Students warned of dangerous funding cuts to lab at center of state scandal
A Jamaica Plain lab that examined drug evidence in criminal trials was shut down on Aug. 30 amid concerns that a former chemist mishandled thousands of drug samples, potentially tainting convictions. Three Brandeis students, however, voiced concerns about the lab two years ago.
In September 2010, Ben Ostrow ’10, Rebecca Ratner ’10 and Kayley Wolf ’12, wrote a paper for their class “Advocacy for Public Policy” about how insufficient funding for the William A. Hinton State Laboratory Institute could lead to an event much like the one that recently occurred. State chemist Annie Dookhan resigned after it was discovered that she may have mishandled tens of thousands of samples, casting a pall over thousands of criminal cases involving potentially tainted evidence.
“Recently, the Massachusetts House of Representatives released its Fiscal Year 2011 budget outline. Among the many appropriations included, the Hinton State Lab Line Item (4516-1000) suffered a significant decrease in allocated funds,” the students wrote in their paper.
The Hinton State Laboratory Institute provides essential services to hospitals, clinics and other health care providers in Massachusetts, in addition to aiding schools, prisons and law enforcement. These services include Tuberculosis testing, biochemical analysis, preventable disease control, as well as environmental services that allow for Massachusetts residents to have clean drinking water, safe food and quality air. According to the paper, with budget cuts, these services would be affected and the health and safety of all Massachusetts citizens put at risk.
“Without proper funding, there are several very important aspects of HSLI that are at risk of being cut or impacted. The safety that all lab technicians and staff require to perform their jobs is at risk due to budget constraints, as well as HSLI’s screening and outreach services. Outreach workers go to those who have been tested through HSLI and provide them with their medication and support during their treatment process. Many of these integral people have lost their jobs, and even now, these employees are severely underpaid and overworked,” the students wrote.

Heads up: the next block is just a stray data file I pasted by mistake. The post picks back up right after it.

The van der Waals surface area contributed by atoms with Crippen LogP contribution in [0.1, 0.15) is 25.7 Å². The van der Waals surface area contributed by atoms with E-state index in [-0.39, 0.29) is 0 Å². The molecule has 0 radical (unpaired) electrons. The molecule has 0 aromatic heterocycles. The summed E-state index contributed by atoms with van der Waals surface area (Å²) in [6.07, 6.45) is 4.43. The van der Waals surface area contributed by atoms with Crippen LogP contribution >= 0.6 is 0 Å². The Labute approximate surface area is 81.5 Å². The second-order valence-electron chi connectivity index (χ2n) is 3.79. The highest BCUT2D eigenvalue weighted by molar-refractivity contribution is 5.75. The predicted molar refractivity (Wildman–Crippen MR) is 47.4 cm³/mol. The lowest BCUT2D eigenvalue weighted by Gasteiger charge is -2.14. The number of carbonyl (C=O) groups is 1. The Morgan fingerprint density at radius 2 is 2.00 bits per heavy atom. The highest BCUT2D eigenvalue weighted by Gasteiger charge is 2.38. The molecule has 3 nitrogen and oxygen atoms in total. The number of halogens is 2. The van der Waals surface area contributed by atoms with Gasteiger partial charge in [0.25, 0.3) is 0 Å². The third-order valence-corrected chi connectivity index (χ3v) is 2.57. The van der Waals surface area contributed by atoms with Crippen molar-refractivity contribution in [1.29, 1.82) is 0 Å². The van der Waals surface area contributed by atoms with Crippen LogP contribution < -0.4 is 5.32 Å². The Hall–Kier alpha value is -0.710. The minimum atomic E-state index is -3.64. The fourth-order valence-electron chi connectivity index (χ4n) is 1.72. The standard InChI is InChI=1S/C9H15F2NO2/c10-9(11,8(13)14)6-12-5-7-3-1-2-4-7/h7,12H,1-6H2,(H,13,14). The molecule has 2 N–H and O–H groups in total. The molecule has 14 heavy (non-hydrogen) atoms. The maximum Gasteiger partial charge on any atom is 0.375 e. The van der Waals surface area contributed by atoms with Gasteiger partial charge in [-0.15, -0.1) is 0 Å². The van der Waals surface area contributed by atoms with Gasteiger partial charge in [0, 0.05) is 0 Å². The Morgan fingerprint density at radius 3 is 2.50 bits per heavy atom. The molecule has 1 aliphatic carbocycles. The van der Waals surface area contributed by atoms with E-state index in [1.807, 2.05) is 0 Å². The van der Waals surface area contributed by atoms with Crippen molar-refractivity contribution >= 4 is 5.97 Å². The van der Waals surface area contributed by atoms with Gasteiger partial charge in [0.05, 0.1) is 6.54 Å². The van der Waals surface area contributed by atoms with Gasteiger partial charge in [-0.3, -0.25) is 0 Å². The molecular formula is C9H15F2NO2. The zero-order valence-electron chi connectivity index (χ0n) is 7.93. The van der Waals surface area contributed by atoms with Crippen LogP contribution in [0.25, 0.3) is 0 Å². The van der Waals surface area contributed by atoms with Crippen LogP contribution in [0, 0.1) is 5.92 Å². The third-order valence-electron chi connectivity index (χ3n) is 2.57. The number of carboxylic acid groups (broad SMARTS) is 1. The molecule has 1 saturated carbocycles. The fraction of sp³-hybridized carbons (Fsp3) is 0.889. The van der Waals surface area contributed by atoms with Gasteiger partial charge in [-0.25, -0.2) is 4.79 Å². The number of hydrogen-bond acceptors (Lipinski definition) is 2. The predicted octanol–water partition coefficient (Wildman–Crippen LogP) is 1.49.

The students attended budget hearings at the Massachusetts State House, meetings with State House staffers and press conferences for various organizations in order to obtain help for supporting the lab and similar programs, in addition to working toward increasing the amount of funding received.
The lab, however, did not receive increased funding, leading to the breakdown of the laboratory’s services.
Investigators have identified 1,141 Massachusetts inmates currently incarcerated in jails or prisons whose cases included evidence analyzed by Dookhan. At least 20 drug defendants have already been released or had bail reductions or sentence suspensions because of the chemist’s involvement and attorneys have said they are bracing for the possibility of dozens of legal challenges.
The student’s project was part of the Legal Studies program course Advocacy for Public Policy. The course, taught by Professor Melissa Stimell (LGLS), started in 2010 by the Brandeis International Center for Ethics, Justice and Public Life as an “initiative designed to encourage citizens to bring moral and ethical insights to the process of making and revising laws,” according to the center’s website. The course combines an investigation of the ethical dilemmas that arise in the process of lawmaking with hands-on advocacy work with entities seeking to reform laws or to propose new ones.
Advocacy for Public Policy will be available for enrollment in the spring 2013 semester.
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